My first phone was a trade-in, but at the time I had to trade in my most expensive item

We humans love our “firsts”. The first experience will undoubtedly leave a deeper mark both physiologically, sending electrical currents through mysterious and unexplored neurological pathways, and psychologically, sometimes even creating new patterns of thinking.

We all remember our first kiss; that one time we got behind the wheel of a car for the first time; our first bike ride; coffee entered our taste buds for the first time. It’s a story of conflicting and flexible morality, karma and a very special trade deal. This is my story.

The year is 2001, and our main character is a high school student on his way to delve into the mysteries of the universe. He made the mistake of enrolling in nuclear physics studies at one of the toughest universities in the country. This guy was young and poor (and stupid, of course), and in his mind, megalomania and inferiority complexes often played a game of chess, both scoring points, and the final result was forever undecided. Then cell phones were just starting to appear. in his little country, and having one was a big deal. Not only were these devices hard to find, but they also cost a small fortune, with unreliable carrier service and SMS prices at almost a dollar apiece.

A hero of questionable morals

One day, this young future nuclear physicist was buying pizza in a small cafe near the university when he noticed a mobile phone on one of the tables. No one was around; the overworked, cute girl behind the counter is long gone. So he sat down in front of the phone and started eating his pizza, considering the options.

You can probably guess what happened next. The moral battle was lost, and the young (now less idealistic) boy went home with a Nokia 3210 in his pocket. In his defense, if he had returned the phone to the counter to put it in the lost and found section, it would have ended up in the cute girl’s lost and found pocket. Those were the times.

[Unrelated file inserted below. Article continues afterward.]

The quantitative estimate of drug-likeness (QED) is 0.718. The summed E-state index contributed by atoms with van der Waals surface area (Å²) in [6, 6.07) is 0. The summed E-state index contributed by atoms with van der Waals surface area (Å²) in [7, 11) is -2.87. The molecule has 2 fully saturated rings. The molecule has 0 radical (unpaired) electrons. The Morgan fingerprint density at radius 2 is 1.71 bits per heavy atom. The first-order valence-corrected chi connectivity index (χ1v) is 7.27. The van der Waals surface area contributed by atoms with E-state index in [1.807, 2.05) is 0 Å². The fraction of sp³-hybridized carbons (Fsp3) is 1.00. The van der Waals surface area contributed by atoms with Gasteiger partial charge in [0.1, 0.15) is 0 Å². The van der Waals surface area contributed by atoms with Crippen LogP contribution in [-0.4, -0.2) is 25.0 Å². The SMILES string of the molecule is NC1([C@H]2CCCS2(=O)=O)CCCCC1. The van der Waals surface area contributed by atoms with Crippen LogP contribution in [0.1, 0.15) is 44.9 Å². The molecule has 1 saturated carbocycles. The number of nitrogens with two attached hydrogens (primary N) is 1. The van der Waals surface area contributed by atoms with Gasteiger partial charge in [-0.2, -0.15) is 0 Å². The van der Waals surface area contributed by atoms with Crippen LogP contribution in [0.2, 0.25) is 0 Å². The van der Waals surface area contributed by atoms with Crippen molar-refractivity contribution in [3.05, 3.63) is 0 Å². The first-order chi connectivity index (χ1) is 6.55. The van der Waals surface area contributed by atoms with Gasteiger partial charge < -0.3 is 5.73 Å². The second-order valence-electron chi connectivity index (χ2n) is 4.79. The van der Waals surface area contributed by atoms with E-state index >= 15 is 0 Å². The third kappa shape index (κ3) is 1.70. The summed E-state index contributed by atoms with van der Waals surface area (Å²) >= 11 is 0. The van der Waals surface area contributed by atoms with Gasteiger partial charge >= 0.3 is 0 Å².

The phone was sleek and stylish in a cool pink color. To this day, the not-so-young boy thinks it was one of the best cell phones ever made. But the story does not end here. You might be tempted to think that the “trade” was something like what Robert Johnson did at the crossroads, trading his morals and soul for wealth and fame, or in this case, a piece of the future.

Instant Karma

The above text may contain some symbolism; There’s no denying it, but the actual physical exchange took place a few months later. Before that, karma hit hard! The young man was in a local cafe where hard rock was playing and the mood was high. Then some shady looking guys appeared, wandered around a bit and left. A few hours later, the boy put on his leather jacket and discovered that the Nokia 3210 was missing from the inside pocket. Who left their jacket on the hanger with their phone in the 2000s? As silly as it is, that’s how it happened. The SIM card inside was pre-paid so no harm done and boy was it actually good. Although the phone probably never returned to the original owner, it was off his hands.

Physical trade

Our protagonist returned home relieved, only to receive a call the next day with a rather strange offer. He was part of a book club at the time, and his love of science fiction led to a rare and complete collection of science fiction books.

A young family and a sci-fi enthusiast bought a pair of mobile phones as engagement gifts from the same book club and traded in a used Motorola T180. For a bunch of books. The young boy’s entire sci-fi collection was gone, but now he had an honest phone. And apart from his ideals and morals (as he realized later), this collection of books was the most precious thing to him at that time.

Consequences and aftertastes

We all do things we regret later in life, and that’s what matters. “Regret”. This means that we have a conscience, and the bad feeling inside is our regulatory mechanism. If that young boy were in the same situation now, he would leave a note on the counter and keep what wasn’t his until the rightful owner was found.

Another thing is that wisdom can buy you happiness (or, more specifically, a good set of books can buy you a gadget that you think will make you happy). Years later, when I had accumulated enough resources to buy a new phone (a Sony Ericsson K750i), I gave a Motorola to a friend whose phone was stolen. I don’t know if this is enough to atone for the sins of my Nokia 3210, but I hope it helps.

Leave a Comment